Sugar + The Hi-Lows. Taking a page from She & Him’s mid-century kitsch and the Civil Wars’ folksy harmonies, Nashville-based songwriters Trent Dabbs and Amy Stroup turn back the clock with Sugar + the Hi-Lows, a retro boy-and-girl duo with both feet planted in the pre-Internet era. The two have worked together before, co-writing songs on each other’s solo albums and landing a handful of TV placements including prime-time spots on “Grey’s Anatomy” with their quiet, acoustic pop tunes. As co-founders of Sugar + the Hi-Lows, they adopt new, louder personalities (she’s Sugar, a sassy soul singer, and he’s leader of the Hi-Lows, a backup band somewhere along the lines of the Muscle Shoals Rhythm Section) and crank up the volume on their vintage instruments, proof that even the most introspective songwriters need to shake a leg once in awhile.
There’s a whole lot of shaking going on with the pair’s self-titled debut, a short, breezy collection of rockabilly, throwback pop, Motown, and jump blues. All of those genres are filtered through the band’s Nashville roots, but Sugar + the Hi-lows don’t sound twangy or countrified as much as distinctly southern, from the Sun Records stomp of “Two Day High” to the backwoods, garage-rock swagger of “See It For Yourself.” Dabbs and Stroup share the spotlight equally, relying so heavily on vocal harmonies that it’s often hard to tell which part is the lead melody and which is the support. They sing beautifully, too, and their voices wind up making the biggest impact, no easy feat on an album filled with solid songwriting and warm, era-appropriate production.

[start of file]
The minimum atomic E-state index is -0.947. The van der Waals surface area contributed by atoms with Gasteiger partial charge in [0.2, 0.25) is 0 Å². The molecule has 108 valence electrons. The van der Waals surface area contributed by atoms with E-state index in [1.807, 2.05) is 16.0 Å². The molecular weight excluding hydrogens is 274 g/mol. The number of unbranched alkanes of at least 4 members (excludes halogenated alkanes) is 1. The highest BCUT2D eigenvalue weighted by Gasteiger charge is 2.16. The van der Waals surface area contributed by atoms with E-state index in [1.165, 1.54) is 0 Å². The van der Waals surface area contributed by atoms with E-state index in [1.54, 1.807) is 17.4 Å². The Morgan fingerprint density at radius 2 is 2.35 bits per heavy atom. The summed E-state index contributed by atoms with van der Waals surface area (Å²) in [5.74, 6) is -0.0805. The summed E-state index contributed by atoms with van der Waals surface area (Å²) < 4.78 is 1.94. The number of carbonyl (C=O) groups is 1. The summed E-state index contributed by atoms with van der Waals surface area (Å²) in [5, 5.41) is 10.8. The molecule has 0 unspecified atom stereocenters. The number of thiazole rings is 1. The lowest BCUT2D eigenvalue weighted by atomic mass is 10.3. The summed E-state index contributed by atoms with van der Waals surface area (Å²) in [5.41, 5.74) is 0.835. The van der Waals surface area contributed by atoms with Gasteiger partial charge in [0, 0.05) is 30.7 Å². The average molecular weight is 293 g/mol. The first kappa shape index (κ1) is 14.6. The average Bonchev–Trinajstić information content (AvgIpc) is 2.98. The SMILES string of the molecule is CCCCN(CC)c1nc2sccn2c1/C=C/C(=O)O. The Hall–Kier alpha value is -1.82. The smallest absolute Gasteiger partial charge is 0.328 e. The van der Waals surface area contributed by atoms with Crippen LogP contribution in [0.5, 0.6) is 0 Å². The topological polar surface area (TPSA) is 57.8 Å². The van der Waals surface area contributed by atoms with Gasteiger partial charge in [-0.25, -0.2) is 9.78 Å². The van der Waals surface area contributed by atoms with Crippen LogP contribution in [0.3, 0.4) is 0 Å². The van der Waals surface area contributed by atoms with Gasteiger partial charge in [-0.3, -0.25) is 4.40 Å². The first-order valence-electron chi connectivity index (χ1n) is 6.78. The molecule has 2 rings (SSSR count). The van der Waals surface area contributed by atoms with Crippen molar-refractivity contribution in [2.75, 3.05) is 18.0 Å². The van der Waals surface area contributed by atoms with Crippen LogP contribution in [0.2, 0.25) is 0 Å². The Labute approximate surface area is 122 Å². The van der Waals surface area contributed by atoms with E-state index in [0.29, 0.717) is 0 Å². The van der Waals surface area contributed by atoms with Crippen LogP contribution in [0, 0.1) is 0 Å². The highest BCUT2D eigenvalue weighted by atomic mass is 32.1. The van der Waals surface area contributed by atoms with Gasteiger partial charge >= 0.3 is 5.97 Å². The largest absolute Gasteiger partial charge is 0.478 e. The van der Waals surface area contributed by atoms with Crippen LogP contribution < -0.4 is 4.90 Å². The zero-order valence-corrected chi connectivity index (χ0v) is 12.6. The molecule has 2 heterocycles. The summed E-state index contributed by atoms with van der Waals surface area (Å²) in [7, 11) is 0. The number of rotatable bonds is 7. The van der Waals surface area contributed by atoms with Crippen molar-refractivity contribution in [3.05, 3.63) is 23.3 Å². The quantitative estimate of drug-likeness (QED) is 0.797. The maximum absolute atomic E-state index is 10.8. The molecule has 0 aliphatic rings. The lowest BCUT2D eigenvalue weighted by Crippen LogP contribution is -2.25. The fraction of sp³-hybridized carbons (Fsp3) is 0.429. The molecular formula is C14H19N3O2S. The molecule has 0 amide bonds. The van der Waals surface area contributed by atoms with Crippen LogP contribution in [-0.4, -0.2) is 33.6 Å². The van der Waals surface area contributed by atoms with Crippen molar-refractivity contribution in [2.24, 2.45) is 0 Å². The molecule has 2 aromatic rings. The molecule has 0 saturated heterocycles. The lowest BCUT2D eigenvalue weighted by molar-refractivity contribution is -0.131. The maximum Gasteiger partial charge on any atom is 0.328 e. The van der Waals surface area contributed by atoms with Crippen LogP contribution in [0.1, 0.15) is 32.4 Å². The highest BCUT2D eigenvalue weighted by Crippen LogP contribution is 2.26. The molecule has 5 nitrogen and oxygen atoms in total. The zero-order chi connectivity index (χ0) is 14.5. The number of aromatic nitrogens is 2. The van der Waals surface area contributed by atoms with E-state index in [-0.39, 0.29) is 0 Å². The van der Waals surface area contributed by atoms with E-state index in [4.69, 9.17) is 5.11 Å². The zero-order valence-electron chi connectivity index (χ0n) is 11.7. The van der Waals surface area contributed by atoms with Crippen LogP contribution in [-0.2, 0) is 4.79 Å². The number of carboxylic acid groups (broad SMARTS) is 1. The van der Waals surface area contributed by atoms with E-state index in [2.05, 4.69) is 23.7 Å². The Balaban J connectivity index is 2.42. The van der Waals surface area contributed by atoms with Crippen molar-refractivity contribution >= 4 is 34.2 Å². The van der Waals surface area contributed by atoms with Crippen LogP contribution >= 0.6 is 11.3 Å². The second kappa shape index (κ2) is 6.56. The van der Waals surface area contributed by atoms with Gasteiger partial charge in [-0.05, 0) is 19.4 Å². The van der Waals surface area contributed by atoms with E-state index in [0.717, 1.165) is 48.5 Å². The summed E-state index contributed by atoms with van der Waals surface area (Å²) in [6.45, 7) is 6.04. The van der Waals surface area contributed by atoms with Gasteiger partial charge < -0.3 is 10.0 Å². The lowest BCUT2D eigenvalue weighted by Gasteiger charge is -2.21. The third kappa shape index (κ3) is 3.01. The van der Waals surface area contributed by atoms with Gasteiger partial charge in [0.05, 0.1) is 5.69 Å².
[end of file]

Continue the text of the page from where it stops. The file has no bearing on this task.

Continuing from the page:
Elenowen. There’s something so freeing about letting go of others’ expectations to press on in a direction of your own choosing. Elenowen, husband and wife singer/songwriters Josh and Nicole Johnson, have lit upon their common voice after, roads traveled, trials overcome and years lived. Resonating within themes of finding themselves in each other and the infinite possibilities of what’s ahead, Elenowen’s sophomore full-length For the Taking is a collection of modern songs keeping an indie tradition alive.
Those familiar with Elenowen’s appearance on the inaugural season of NBC’s The Voice, their debut album, Pulling Back the Veil or their follow-up singles and EP, will recognize their characteristic tender melodies, lyrical motifs and incandescent acoustic work. But there’s something new and exciting in this assortment of songs found on For the Taking, produced by Music City staples Jeremy Bose and Trent Dabbs. Perhaps it’s a result of the overwhelming fan support they received by funding the album with Kickstarter, which served to reassure the young duo about their place in the world. Of their freshly realized niche, Nicole says, “We’ve been doing this for a long time, but it feels like we’re newborns, starting all over again.”
“We’re basically starting from scratch,” Josh agrees. “In a way, this record feels a lot like our first one. The whole tone and the way we’re going about this album are synonymous with our debut. It’s back to just us.”